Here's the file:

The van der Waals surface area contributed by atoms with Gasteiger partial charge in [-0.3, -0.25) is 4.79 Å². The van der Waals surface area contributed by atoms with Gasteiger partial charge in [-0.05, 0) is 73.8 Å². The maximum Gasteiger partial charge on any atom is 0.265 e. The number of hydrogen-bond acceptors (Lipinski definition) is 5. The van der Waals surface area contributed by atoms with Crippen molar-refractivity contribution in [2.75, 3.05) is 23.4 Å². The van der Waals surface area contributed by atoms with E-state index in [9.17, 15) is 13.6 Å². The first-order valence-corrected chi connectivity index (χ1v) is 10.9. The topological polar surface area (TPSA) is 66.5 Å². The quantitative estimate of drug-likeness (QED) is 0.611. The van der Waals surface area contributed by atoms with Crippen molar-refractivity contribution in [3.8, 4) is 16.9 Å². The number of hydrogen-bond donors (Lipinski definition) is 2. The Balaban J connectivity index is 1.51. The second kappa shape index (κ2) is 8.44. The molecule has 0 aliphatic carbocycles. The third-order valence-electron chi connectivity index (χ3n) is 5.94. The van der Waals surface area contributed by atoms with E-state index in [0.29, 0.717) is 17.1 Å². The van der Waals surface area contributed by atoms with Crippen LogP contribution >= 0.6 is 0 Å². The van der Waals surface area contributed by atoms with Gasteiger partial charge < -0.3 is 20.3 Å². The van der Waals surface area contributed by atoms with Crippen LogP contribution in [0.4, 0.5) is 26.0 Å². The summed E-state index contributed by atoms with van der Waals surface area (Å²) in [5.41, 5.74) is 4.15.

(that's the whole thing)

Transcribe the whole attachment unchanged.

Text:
The van der Waals surface area contributed by atoms with Gasteiger partial charge in [-0.3, -0.25) is 4.79 Å². The van der Waals surface area contributed by atoms with Gasteiger partial charge in [-0.05, 0) is 73.8 Å². The maximum Gasteiger partial charge on any atom is 0.265 e. The number of hydrogen-bond acceptors (Lipinski definition) is 5. The van der Waals surface area contributed by atoms with Crippen molar-refractivity contribution in [2.75, 3.05) is 23.4 Å². The van der Waals surface area contributed by atoms with E-state index in [9.17, 15) is 13.6 Å². The first-order valence-corrected chi connectivity index (χ1v) is 10.9. The topological polar surface area (TPSA) is 66.5 Å². The quantitative estimate of drug-likeness (QED) is 0.611. The van der Waals surface area contributed by atoms with Crippen molar-refractivity contribution in [3.8, 4) is 16.9 Å². The number of hydrogen-bond donors (Lipinski definition) is 2. The Balaban J connectivity index is 1.51. The second kappa shape index (κ2) is 8.44. The molecule has 0 aliphatic carbocycles. The third-order valence-electron chi connectivity index (χ3n) is 5.94. The van der Waals surface area contributed by atoms with E-state index in [0.29, 0.717) is 17.1 Å². The van der Waals surface area contributed by atoms with Crippen LogP contribution >= 0.6 is 0 Å². The van der Waals surface area contributed by atoms with Gasteiger partial charge < -0.3 is 20.3 Å². The van der Waals surface area contributed by atoms with Crippen LogP contribution in [0.4, 0.5) is 26.0 Å². The summed E-state index contributed by atoms with van der Waals surface area (Å²) in [5.41, 5.74) is 4.15.